Topical advice about topics, redux

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In my last post, I talked about why SAS utilizes a rotated Singular Value Decomposition (SVD) approach for topic generation, rather than using Latent Dirichlet Allocation (LDA).  I noted that LDA has undergone a variety of improvements in the last seven years since SAS opted to use the SVD method.  So, the time has come to ask:  How well does the rotated SVD approach hold up with these modern LDA variations?

For the purpose of this comparison, we used the HCA implementation of LDA models.  This is the most advanced implementation we could find for LDA today.  It is written in C (gcc specifically) for high speed, and can run in parallel across up to 8 threads on a multi-core machine.  It does various versions of topic modeling including LDA, HDP-LDA and NP-LDA, all with or without burstiness.  One of the difficult decisions when running LDA is determining good values for the hyper-parameters.  This software can automatically tune those hyper-parameters for you.

We chose three different real-world data sets to do the comparisons.

  1. A subset of the “newsgroup” data set, that contains 200 articles from each of three different usenet newsgroups (so 600 total) from the standard newsgroup-20 collection:  ibm.hardware, rec.autos, and sci.crypt.  We will call this the News-3 collection.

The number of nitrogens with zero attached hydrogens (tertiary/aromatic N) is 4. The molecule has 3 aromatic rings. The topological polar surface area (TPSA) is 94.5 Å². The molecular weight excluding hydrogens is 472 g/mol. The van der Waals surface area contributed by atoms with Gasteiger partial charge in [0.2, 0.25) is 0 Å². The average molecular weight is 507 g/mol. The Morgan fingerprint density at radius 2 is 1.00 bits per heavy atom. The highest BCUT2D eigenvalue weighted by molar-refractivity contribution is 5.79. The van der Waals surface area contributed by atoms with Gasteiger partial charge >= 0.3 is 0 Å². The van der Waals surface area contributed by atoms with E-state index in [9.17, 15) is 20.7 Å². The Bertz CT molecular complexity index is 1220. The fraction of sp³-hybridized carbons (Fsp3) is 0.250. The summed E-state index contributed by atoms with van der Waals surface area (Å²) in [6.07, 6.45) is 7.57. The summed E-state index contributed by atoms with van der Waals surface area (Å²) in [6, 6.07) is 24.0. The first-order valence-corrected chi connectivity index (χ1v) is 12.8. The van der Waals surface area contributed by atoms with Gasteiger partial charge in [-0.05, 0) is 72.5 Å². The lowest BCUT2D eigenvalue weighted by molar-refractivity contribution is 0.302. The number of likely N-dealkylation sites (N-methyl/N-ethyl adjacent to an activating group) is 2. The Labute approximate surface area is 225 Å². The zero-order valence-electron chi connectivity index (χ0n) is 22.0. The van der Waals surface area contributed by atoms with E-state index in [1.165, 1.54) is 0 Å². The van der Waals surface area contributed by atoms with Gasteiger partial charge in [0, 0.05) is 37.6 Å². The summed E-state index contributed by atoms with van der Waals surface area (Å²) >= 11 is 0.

2. A subset of the Reuter-21578 Text Categorization collection.  This collection contains articles that were on the Reuters newswire in 1987, together with 90-odd different categories (or tags) provided with those articles.  We have included only those that contain at least one of the ten most frequently occurring tags, and label that 9,248 document subset  the Reuter-10 collection.
  3. The  NHTSA consumer complaint database for all automotive consumer complaints registered with the National Highway and Safety Administration during the year 2008.  Each complaint is coded by one or more “affected component” fields.  These fields have a multipart description (for example, brakes: disc).  For our purposes, we utilized only the first part, which generates 27 separate general components.   This data set has 38,072 observations.

Note that these three data sets vary widely in number of observations and number of natural categories.  Also, one thing about topic modeling as opposed to document clustering is that we want documents to be able to contain more than one topic.  In News-3, each document has only one of the categories; while in the other two data sets, multiple labels are often assigned to documents.

The natural criteria to use with these data sets is to see how well computed topics correspond to the known category structure of the data.   To facilitate this, we first parsed the results using SAS Text Miner.  The parsed results were fed into the Text Topic node in Text Miner to get the topics corresponding to the rotated SVD, and fed into the HCA implementations of standard LDA, LDA with burstiness, and HP-LDA with burstiness.   In all three cases, hyper-parameter tuning was performed.

Regardless of which approach is tried, the number of topics is a user-defined input.  In order to explore the effect of this setting, we ran all the algorithms for each data set three times

  1. One run was set to generate the same number of topics as categories (so 3 for News-3, 10 for Reuter-10, and 27 for NHTSA-2008).
  2. A second run generated # topics = 2 times (2x cat) the number of categories.
  3. The third used  # topics = 3 times (3x cat) the number of categories.